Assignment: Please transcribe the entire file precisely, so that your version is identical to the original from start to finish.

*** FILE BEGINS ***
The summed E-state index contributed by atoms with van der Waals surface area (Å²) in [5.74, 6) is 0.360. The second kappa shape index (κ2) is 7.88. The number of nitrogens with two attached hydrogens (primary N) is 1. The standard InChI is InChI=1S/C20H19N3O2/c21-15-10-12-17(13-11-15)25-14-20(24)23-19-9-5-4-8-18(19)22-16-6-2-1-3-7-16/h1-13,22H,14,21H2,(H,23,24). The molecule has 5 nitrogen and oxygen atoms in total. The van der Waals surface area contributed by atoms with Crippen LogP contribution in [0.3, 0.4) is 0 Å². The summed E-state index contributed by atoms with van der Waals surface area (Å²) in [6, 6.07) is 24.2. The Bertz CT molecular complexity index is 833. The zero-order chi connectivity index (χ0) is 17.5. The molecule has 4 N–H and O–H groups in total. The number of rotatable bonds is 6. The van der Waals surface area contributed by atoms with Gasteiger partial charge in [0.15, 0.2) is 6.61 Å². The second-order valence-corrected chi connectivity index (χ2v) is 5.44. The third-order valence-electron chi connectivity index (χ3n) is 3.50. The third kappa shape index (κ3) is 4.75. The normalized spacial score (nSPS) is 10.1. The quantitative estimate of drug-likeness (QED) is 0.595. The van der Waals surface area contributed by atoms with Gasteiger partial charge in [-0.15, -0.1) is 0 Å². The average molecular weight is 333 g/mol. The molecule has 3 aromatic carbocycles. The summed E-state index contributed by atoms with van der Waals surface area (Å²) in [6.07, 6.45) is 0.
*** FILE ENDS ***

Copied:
The summed E-state index contributed by atoms with van der Waals surface area (Å²) in [5.74, 6) is 0.360. The second kappa shape index (κ2) is 7.88. The number of nitrogens with two attached hydrogens (primary N) is 1. The standard InChI is InChI=1S/C20H19N3O2/c21-15-10-12-17(13-11-15)25-14-20(24)23-19-9-5-4-8-18(19)22-16-6-2-1-3-7-16/h1-13,22H,14,21H2,(H,23,24). The molecule has 5 nitrogen and oxygen atoms in total. The van der Waals surface area contributed by atoms with Crippen LogP contribution in [0.3, 0.4) is 0 Å². The summed E-state index contributed by atoms with van der Waals surface area (Å²) in [6, 6.07) is 24.2. The Bertz CT molecular complexity index is 833. The zero-order chi connectivity index (χ0) is 17.5. The molecule has 4 N–H and O–H groups in total. The number of rotatable bonds is 6. The van der Waals surface area contributed by atoms with Gasteiger partial charge in [0.15, 0.2) is 6.61 Å². The second-order valence-corrected chi connectivity index (χ2v) is 5.44. The third-order valence-electron chi connectivity index (χ3n) is 3.50. The third kappa shape index (κ3) is 4.75. The normalized spacial score (nSPS) is 10.1. The quantitative estimate of drug-likeness (QED) is 0.595. The van der Waals surface area contributed by atoms with Gasteiger partial charge in [-0.15, -0.1) is 0 Å². The average molecular weight is 333 g/mol. The molecule has 3 aromatic carbocycles. The summed E-state index contributed by atoms with van der Waals surface area (Å²) in [6.07, 6.45) is 0.